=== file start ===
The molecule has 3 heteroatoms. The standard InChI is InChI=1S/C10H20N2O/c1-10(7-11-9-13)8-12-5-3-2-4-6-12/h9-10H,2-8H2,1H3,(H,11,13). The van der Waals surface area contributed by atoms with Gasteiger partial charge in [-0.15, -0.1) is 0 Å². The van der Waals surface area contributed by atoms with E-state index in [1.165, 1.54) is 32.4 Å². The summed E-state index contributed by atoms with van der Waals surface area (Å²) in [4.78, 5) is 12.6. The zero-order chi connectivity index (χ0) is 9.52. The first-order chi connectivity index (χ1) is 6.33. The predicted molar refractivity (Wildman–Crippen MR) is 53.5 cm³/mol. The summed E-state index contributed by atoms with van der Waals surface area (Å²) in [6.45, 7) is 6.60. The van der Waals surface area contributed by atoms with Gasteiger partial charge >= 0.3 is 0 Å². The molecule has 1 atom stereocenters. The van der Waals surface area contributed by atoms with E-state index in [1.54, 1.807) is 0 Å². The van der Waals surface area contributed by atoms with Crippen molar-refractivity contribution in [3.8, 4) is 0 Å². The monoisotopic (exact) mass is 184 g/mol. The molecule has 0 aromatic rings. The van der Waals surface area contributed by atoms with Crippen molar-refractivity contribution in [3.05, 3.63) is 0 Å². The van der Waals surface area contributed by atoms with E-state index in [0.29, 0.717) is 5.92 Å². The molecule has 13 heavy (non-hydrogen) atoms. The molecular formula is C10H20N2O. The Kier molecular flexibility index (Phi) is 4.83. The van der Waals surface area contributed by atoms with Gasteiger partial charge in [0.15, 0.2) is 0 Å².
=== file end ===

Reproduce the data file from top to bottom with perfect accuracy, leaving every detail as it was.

The molecule has 3 heteroatoms. The standard InChI is InChI=1S/C10H20N2O/c1-10(7-11-9-13)8-12-5-3-2-4-6-12/h9-10H,2-8H2,1H3,(H,11,13). The van der Waals surface area contributed by atoms with Gasteiger partial charge in [-0.15, -0.1) is 0 Å². The van der Waals surface area contributed by atoms with E-state index in [1.165, 1.54) is 32.4 Å². The summed E-state index contributed by atoms with van der Waals surface area (Å²) in [4.78, 5) is 12.6. The zero-order chi connectivity index (χ0) is 9.52. The first-order chi connectivity index (χ1) is 6.33. The predicted molar refractivity (Wildman–Crippen MR) is 53.5 cm³/mol. The summed E-state index contributed by atoms with van der Waals surface area (Å²) in [6.45, 7) is 6.60. The van der Waals surface area contributed by atoms with Gasteiger partial charge >= 0.3 is 0 Å². The molecule has 1 atom stereocenters. The van der Waals surface area contributed by atoms with E-state index in [1.54, 1.807) is 0 Å². The van der Waals surface area contributed by atoms with Crippen molar-refractivity contribution in [3.8, 4) is 0 Å². The monoisotopic (exact) mass is 184 g/mol. The molecule has 0 aromatic rings. The van der Waals surface area contributed by atoms with Crippen molar-refractivity contribution in [3.05, 3.63) is 0 Å². The van der Waals surface area contributed by atoms with E-state index in [0.29, 0.717) is 5.92 Å². The molecule has 13 heavy (non-hydrogen) atoms. The molecular formula is C10H20N2O. The Kier molecular flexibility index (Phi) is 4.83. The van der Waals surface area contributed by atoms with Gasteiger partial charge in [0.15, 0.2) is 0 Å².